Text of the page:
• by Solandri ( 704621 ) on Wednesday October 18, 2017 @10:35PM (#55394261)
      Wind has been competitive or on the cusp of being competitive for about 5 years now. Especially off of Scotland, which has the highest capacity factor for wind in the world (capacity factor = ratio of actual electricity produced to peak production capability). In most of the world, onshore wind has a capacity factor of about 0.2-0.25, offshore wind about 0.3-0.4. Off Scotland it's closer to 0.6, with some locations going over 0.7. So if there's one place where wind will be viable and competitive, it's Scotland. (Not true for solar, which still relies heavily on subsidies to be cost-competitive.)

      The 1 MWh battery they have is laughably tiny. For a typical power plant churning out 500 MW, that's 7.2 seconds worth of electricity. Even for a 30 MW wind farm with 0.6 capacity factor, it's only 3.3 minutes worth of electricity. What's going to save them is that the winds off Scotland are very consistent so they're not going to need that battery much.

      Also, as stated in summary, these floating wind turbines borrow a lot of technology from oil platforms - anchorage, stability in heavy seas, survivability against ice floes, and underwater pipe/cable for pumping the oil/electricity back to shore. Some people like to think nothing good comes from oil, but that's simply not true. If it weren't for the R&D done by the oil industry, it probably would've taken 20 more years to get this floating wind farm working. This isn't an Us vs Them situation. This is simply All of Us finding the most cost-effective and least damaging forms of energy generation. Most oil companies are also heavily invested in renewable energy technology. Because they're not really oil companies; they're energy companies.
      • Interesting that Scottish electricity producers have to pay to connect to the grid [bbc.co.uk] because there is so much electricity being produced and not enough population density to use it; whereas electricity producers in England (much more densely populated) are subsidised to connect to the national grid.

        It seems new production records are announced [independent.co.uk] every few months

      • by AmiMoJo ( 196126 )

        Solar is one of the cheapest forms of energy, one of the few that is subsidy free in the UK, compete with battery storage. https://uk.reuters.com/article... [reuters.com]

        The battery isn't a UPS, it's for smoothing the output as the wind fluctuates slightly. It also gives them some capability to meet short term peaks, which are very profitable.

      • by thegarbz ( 1787294 ) on Thursday October 19, 2017 @07:52AM (#55395577)

        The 1 MWh battery they have is laughably tiny. For a typical power plant churning out 500 MW, that's 7.2 seconds worth of electricity.

        So exactly the right size to allow a windfarm to ride through a sudden grid induced load shift and thus potentially avoid a cascading outage of the entire wind farm as it loses synchronisation to the grid.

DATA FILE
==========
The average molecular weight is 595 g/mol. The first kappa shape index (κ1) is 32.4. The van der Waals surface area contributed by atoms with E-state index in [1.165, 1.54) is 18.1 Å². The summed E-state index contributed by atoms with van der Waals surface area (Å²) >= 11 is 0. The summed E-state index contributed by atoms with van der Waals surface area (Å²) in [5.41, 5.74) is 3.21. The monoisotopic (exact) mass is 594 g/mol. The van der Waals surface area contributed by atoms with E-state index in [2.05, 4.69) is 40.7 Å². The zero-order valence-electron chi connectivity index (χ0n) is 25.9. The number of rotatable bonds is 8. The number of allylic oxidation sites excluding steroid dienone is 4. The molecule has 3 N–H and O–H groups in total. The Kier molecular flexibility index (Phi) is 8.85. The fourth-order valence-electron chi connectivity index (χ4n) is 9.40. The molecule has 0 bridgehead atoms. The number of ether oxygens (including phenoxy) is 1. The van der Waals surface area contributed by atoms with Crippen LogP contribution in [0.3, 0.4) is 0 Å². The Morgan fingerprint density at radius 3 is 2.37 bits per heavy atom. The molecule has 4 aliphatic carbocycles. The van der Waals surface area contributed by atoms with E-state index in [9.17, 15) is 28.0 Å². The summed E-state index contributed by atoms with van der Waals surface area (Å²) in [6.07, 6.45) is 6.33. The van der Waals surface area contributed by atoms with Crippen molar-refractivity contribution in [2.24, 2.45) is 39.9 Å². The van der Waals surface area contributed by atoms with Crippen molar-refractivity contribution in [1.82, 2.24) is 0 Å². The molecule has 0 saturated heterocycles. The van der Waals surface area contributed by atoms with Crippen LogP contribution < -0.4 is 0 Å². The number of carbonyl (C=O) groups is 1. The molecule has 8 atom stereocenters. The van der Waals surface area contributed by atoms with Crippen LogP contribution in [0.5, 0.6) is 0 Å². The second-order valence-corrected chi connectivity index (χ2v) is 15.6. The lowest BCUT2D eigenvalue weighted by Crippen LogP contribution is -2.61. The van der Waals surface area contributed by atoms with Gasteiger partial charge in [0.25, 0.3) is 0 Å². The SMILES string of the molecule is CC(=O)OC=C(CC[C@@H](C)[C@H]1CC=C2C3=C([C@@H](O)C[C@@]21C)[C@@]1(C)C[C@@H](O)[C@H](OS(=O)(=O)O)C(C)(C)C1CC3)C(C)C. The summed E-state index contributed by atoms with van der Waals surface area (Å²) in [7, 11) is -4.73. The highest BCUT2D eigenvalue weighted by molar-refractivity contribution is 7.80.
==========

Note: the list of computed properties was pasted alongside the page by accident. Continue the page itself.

Not everything is about powering homes.

  • by swillden ( 191260 ) <shawn-ds@willden.org> on Wednesday October 18, 2017 @10:50PM (#55394303) Homepage Journal

    Essentially, an enormous, empty, upside-down âoebucketâ is placed on the seafloor, and air is sucked out of the bucket, which forces the bucket downward, further into the seafloor sediment.

    If there's a lot of air in that bucket, you're going to have a hard time getting it to the bottom. I'd guess they actually just open the suction hole and let the air flow out and fill it with water as they're lowering it, then once it's on the bottom they suck water out. The flow of water over the bottom edge seems like it would loosen the sand and make it easier for the bucket to sink, at the same time that the water pressure on top of the bucket (due to the pressure differential from the suction) would force it downward.

    • by hey! ( 33014 )

      This just like setting up an inertial platform in the ocean. You tow the long tube out horizontally and then flood one end of it [ucsd.edu]. The flooding end sinks while the not-flooded-yet end pops up.

      If you divided the platform into two watertight segments, you could flood just one of the compartments and it would flip up to a vertical orientation with part of the non-flooded compartment below the waterline. You then position the tower where you want it, and flood the upper compartment just enough to settle it o

    • by dj245 ( 732906 )

      Essentially, an enormous, empty, upside-down âoebucketâ is placed on the seafloor, and air is sucked out of the bucket, which forces the bucket downward, further into the seafloor sediment.

      If there's a lot of air in that bucket, you're going to have a hard time getting it to the bottom. I'd guess they actually just open the suction hole and let the air flow out and fill it with water as they're lowering it, then once it's on the bottom they suck water out. The flow of water over the bottom edge seems like it would loosen the sand and make it easier for the bucket to sink, at the same time that the water pressure on top of the bucket (due to the pressure differential from the suction) would force it downward.

      That is a generally accurate [wikipedia.org] description.

  • Shocking!

    At least when the wind blows...

Human beings were created by water to transport it uphill.